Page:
The Douro River Valley – A Love Story

The Tunnel of Love

There’s a place, deep in a river valley in northern Portugal, that is rich in natural resources and tended to by humble, dedicated people. It is called the Douro River Valley and is romantic, intoxicating and magnetic. Its fertility, along with a temperate climate, stirs up the perfect recipe for growing grapes. Steep, terraced vineyards rise up from the river grazing the clouds of mist that hang above. Quintas, or wineries, splash the landscape announcing their names on painted rocks, like the sign in the Hollywood hills. Dignified and enduring, the terroir has been producing wine since 2000 B.C.

Quinta Sandeman

I am exploring this river on a Viking Cruise where an outside deck becomes my viewing station for the spectacular scenery I experience. As our ship gently glides along the glassy Douro, the trees and small buildings reflect perfectly, like twins, along the river bank. I feel cozy and tucked in. Ducks emerge from the water ahead and flee upward to escape our approach. Is this the Tunnel of Love?

Twins

Quinta from river
Ducks flee

This fertile valley breaths freely without the clutter of freeways, big hotels or Starbucks to distract from its playground. Alluring villages cluster tightly together as if in solidarity to keep their heritage alive. The Douro valley communities share their unique gifts with each other offering specialities of pork, wine, cheese, bread, and olive oil.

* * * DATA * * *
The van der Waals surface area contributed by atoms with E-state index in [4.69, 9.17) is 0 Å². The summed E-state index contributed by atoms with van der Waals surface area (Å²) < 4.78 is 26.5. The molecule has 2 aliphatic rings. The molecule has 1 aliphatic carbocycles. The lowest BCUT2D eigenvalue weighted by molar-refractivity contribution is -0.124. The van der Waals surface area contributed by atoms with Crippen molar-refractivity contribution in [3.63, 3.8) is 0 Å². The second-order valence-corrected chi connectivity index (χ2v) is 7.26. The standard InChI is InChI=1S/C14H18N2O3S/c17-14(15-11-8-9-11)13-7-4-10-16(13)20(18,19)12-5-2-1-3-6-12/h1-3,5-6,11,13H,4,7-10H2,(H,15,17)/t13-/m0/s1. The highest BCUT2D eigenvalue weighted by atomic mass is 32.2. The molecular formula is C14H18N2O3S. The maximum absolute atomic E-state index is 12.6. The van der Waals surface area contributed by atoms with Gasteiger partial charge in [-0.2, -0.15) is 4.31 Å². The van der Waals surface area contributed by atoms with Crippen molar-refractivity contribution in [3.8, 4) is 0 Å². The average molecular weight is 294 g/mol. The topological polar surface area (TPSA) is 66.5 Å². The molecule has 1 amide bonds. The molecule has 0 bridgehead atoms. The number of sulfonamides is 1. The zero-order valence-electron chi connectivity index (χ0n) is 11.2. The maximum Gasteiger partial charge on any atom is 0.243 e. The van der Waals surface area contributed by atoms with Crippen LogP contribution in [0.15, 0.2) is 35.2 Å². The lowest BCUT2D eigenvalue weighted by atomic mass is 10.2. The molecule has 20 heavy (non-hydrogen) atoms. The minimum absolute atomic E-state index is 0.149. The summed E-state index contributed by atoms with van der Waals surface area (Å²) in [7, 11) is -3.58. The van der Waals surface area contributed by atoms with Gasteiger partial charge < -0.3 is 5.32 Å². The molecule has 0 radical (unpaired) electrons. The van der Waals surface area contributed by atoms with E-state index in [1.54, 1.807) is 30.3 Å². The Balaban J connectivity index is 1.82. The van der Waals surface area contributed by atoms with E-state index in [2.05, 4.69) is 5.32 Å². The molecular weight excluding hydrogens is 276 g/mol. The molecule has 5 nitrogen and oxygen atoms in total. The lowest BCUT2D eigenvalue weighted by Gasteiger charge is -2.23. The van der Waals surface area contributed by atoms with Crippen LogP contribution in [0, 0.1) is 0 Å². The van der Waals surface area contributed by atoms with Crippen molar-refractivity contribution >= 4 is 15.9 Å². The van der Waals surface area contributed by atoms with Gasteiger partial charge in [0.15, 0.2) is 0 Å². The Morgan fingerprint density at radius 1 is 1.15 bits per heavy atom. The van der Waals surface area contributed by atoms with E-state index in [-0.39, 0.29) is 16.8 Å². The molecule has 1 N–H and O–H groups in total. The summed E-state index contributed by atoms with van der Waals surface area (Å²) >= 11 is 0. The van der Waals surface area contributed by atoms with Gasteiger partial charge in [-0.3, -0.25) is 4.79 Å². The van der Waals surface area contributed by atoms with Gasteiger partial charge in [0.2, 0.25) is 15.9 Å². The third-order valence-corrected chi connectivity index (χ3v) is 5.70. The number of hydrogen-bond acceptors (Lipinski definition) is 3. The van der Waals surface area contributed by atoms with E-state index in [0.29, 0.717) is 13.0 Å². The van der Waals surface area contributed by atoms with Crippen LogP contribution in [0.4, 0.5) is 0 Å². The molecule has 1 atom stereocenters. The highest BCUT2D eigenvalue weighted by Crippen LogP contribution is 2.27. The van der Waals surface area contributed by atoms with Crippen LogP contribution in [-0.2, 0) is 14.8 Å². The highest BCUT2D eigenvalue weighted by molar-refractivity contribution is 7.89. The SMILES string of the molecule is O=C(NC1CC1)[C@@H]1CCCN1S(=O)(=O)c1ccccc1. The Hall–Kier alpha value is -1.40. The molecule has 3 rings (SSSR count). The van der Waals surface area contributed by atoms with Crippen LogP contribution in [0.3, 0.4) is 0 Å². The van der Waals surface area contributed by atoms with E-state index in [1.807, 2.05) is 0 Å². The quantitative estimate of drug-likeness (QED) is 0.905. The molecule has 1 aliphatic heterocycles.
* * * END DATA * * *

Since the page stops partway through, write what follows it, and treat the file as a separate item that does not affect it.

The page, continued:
United Douro families

White-washed quintas, olive groves, orange and persimmon trees deliver bursts of color amidst the wintery, avocado green landscape. The tranquility is profound, meditative. Only the lullaby of a soft breeze occupies the air. Clouds hang so low in an airbrushed effect that I feel like I’m part of a painting, a collage of all things artistic and beautiful. One cannot help but feel connected to Mother Earth, part of her roots, reaching into her soul.

Hillside collage

Terraced vineyard leading to their quintas.

Lazy dogs fall under her spell and sleep alongside the vines. They must feel the peaceful energy too. Yes, life here in the Douro Valley seems idyllic, although I’m sure the locals feel the same daily pressures we do. It’s just at a slower pace, in an environment that fosters the use of its nature-provided ingredients to serve up exquisite wine and port alongside other things good that present on a tapas plate. I long to return. It’s a love story not yet finished.

What a life!

“What I do, and what I dream include thee, as the wine must taste of its own grapes.”
Elizabeth Barrett Browning, Sonnets from the Portuguese and Other Poems

Ciao for now!

Mary